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December 13, 2012
Major Stock Market Indexes can Elevate ESG Risk for Investors
by Robert Kropp
A study by GMI Ratings analyzes the environmental, social, and corporate governance performance of
major stock market indexes, and finds that most perform poorly against the research firm's
Investors typically benchmark the performance of their portfolios against stock market indexes such
as the Nasdaq 100, S&P 500, FTSE 100, and MSCI World. Investors and portfolio managers use indexes
to compare their investments against a representation of the overall market.
indexes themselves vary widely in their components. The S&P 500, for instance, includes the largest
US-based companies in industry sectors with the greatest effect on the nation's economy.
Information technology, financials, health care, and energy are among the index's largest industry
sectors; at present, the largest companies by market capitalization included are Apple, ExxonMobil,
But is the S&P 500 aligned with the environmental, social, and corporate
governance (ESG) criteria sought by sustainable investors? According to a new study by GMI Ratings, not so much.
researches the ESG and accounting risk performances of public companies, and uses its research to
rank them. According to the study, fully 40% of S&P 500 companies are among the worst in ESG
performance, compared to 20% for the normative distribution. High-performing companies are
underrepresented in the index as well.
Furthermore, 30% of S&P 500 companies are in the
lowest quintile of GMI's ratings on accounting risk.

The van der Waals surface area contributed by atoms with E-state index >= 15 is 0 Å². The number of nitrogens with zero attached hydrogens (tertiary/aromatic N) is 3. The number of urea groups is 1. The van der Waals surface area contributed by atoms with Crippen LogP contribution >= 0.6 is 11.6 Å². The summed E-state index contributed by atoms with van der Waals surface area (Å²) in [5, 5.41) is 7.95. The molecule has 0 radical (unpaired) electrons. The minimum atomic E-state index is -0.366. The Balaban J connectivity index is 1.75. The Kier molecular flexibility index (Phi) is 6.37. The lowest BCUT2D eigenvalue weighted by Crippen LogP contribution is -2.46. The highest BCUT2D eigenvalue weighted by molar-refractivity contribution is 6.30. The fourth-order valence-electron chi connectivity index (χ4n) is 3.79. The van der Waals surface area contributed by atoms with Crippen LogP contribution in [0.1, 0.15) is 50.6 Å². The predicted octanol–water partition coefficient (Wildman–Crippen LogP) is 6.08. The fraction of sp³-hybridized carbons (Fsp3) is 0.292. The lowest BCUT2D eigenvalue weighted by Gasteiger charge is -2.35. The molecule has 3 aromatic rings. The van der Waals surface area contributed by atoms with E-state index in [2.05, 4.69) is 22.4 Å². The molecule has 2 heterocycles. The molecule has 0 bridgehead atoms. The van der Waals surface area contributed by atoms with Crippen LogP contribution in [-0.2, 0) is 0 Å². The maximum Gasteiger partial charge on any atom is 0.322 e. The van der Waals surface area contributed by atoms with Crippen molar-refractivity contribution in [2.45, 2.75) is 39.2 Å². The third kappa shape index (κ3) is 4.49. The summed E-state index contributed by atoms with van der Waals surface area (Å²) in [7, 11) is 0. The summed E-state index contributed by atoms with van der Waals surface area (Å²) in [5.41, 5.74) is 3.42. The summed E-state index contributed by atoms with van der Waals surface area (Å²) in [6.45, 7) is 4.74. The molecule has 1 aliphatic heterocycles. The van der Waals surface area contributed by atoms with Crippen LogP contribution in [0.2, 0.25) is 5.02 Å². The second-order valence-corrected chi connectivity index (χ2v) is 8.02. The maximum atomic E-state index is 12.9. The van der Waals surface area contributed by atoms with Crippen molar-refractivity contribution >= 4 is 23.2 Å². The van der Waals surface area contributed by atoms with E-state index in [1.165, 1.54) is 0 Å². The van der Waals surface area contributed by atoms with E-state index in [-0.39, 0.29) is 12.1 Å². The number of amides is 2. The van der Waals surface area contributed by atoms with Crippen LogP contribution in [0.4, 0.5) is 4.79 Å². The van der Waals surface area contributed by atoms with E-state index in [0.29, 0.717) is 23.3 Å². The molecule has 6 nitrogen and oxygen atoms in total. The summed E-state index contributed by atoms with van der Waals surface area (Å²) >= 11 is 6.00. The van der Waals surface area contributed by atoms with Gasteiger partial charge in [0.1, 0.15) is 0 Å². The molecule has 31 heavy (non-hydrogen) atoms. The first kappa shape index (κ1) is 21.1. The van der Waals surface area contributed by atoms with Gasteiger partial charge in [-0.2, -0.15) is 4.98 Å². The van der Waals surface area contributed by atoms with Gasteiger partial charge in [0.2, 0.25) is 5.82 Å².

The Nasdaq 100, which excludes
financials but includes international as well as domestic components, also performed poorly against
GMI's normative distribution for ESG and accounting risk, as did the MSCI World, which excludes
Of the indexes analyzed by GMI, only the FTSE 100 outperformed the
normative distribution. The components of the FTSE 100 represent about 81% of the market
capitalization of the London Stock Exchange, and include companies headquartered in emerging market
What are the implications of GMI's study for sustainable investors? It may be
instructive to compare it to a recent analysis by oekom
research, which found that a portfolio comprised of its top sustainability large-caps would
outperform the MSCI World index by a wide margin, and exhibit less volatility as well.
outperformance of the FTSE 100 in GMI's study also suggests that with the persistent low returns
and volatility prevailing in developed markets since the financial crisis, emerging markets have
become an increasingly attractive investment strategy.
"Institutional investors typically
use index benchmarks as a way to measure their contribution to performance," James Kaplan, chief
executive of GMI Ratings, said. "However, our findings suggest that widely followed indices such as
S&P 500 can also expose investors to above-normal concentrations of ESG and accounting risk."
"So far, the financial community has mainly started to apply extra-financial research to the
analysis of individual stocks," Kaplan continued. GMI's analysis "point to the importance of
applying these novel measures more broadly – not only to indices but also to asset classes and
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